I wanted to send out a quick neighborhood update with a few pressing updates.
Coronavirus Updates: First, I want to get out some information on what we know about COVID-19. I suspect much of this information you will have heard before, but I want to get it out as far and wide as possible. Throughout this week, I’ve been in contact with our Director of DC's Homeland Security and Emergency Management Agency and the Deputy Mayor for Public Safety about their preparation and coordination.
With new of confirmed cases of coronavirus in Montgomery County, Maryland, as well as several states on the East Coast, I’ve heard from many people with questions and concerns. Right now, there is no vaccine for the novel coronavirus, often referred to as COVID-19 or simply coronavirus in media reports. The best steps we can all take are sound public health and hygiene practices in general. It is worth remembering these habits are important not only for you, but for those around you, *especially anyone who might have a compromised immune system*. Even if you are in good health, good habits help others!
- Washing hands regularly using hot water and soap for at least the time it takes to sing "Happy Birthday" twice (don’t worry, you don’t have to sing it out loud...).
- From the World Health Organization: ""The disease can spread from person to person through small droplets from the nose or mouth which are spread when a person with COVID-19 coughs or exhales. These droplets land on objects and surfaces around the person. Other people then catch COVID-19 by touching these objects or surfaces, then touching their eyes, nose or mouth. People can also catch COVID-19 if they breathe in droplets from a person with COVID-19 who coughs out or exhales droplets. This is why it is important to stay more than 1 meter (3 feet) away from a person who is sick."
- Being extra cautious and staying home if you are sick or not feeling well.
- Follow these instructions if you have symptoms.
The DC Department of Health has this helpful FAQ set up to answer questions and I have asked that they be especially diligent about updating the site with new information as we have it since it feels breaking news is happening several times a day: https://coronavirus.dc.gov/
And for the little ones in our lives, let’s remember that our kids overhear the news all day long as well and might have some special concerns or anxiety they don’t quite know how to explain. I heard a story on NPR this weekend that, as a parent, I found helpful in thinking through how to talk about coronavirus with my kids while striking the right tone. Here's that NPR story and here's the comic referenced in the story.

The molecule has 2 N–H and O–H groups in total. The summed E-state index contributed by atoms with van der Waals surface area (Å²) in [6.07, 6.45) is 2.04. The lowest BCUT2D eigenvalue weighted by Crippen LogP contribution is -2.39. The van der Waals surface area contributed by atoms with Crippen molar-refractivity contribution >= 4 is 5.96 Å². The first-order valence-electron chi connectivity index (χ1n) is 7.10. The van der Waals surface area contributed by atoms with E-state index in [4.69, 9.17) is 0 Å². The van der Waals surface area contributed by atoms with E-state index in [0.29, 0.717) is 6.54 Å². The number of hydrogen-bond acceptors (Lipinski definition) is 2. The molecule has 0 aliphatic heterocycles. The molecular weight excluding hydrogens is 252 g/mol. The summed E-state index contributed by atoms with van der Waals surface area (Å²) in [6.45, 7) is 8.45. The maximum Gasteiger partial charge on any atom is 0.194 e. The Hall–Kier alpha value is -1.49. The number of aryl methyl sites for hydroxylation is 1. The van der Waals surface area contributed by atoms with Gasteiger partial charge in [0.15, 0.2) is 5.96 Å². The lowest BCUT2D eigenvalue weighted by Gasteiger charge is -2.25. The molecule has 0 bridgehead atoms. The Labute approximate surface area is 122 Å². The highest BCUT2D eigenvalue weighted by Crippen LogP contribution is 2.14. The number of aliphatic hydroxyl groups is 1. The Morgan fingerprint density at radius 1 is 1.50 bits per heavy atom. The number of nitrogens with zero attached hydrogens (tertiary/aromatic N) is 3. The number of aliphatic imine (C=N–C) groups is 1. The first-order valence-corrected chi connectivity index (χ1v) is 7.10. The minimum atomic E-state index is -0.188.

Metro For DC: On Tuesday, I was proud to introduce a new proposal called Metro For DC. My legislation is simple, but I think can have a big impact on our public transportation system. There are two parts:
1) It would dedicate millions of dollars into a dedicated fund to improve bus service, focusing those investments to serve riders in neighborhoods that tend to be lower-income, further from established transit hubs and job centers, and often are the most likely to depend on public transit.
2) It would also set up a program where every DC resident could sign-up to receive a monthly balance of $100 on a registered SmarTrip card.
There's been a lot of media coverage on this introduction (WaPo, WAMU, NBC4) and I was grateful to have almost all of my colleagues signal their support. If you'd like to keep up with the process, we're setting up a separate email list here and you can learn more about the particulars here.
Council Passes Emergency Legislation Strengthening Gun Legislation: On Tuesday, the Council unanimously passed two emergency bills I introduced to strengthen our gun laws and our work to get illegal guns out of dangerous situations. Here's a press release from my office with more details. These aren’t the sum total of the work we’re doing to improve public safety and reduce gun violence, but they are important parts of the toolbox.
First, I worked to move legislation on behalf of Mayor Bowser to close loopholes in our laws around "ghost guns." Ghost guns is a term that refers to guns that might be part of what are called "80% kits" or 3-D printed guns. Over the last two years in DC, there's been a large uptick in the number of these types of guns being confiscated and they represent about 10% of all guns recovered by MPD. These kits are available online and come without a printed serial number in an attempt to circumvent the District's strong gun laws. This law will shut down those online sales into the District. More here.
Second, I moved an emergency bill to create a working group that would help implement the District's red flag law, which passed in 2018. In other states with a red flag law, hundreds of guns are taken out of the hands of someone at risk of doing harm to others or themselves. In the District, we've only had two petitions for a temporary reprieve - and it’s largely because most don’t know this new law exists. We need to do more to get this program up and running and my emergency bill creates a working group with everyone in our public safety sector to bring nonprofit organizations and government agencies together to better collaborate.
Related: I've spoken a lot about the important work of violence interruption efforts. And as our community continues to struggle and aim to reduce gun violence, their work will be critical moving forward. I appreciate that ABC7 took time to visit a neighborhood where violence interrupters have been having an impact.
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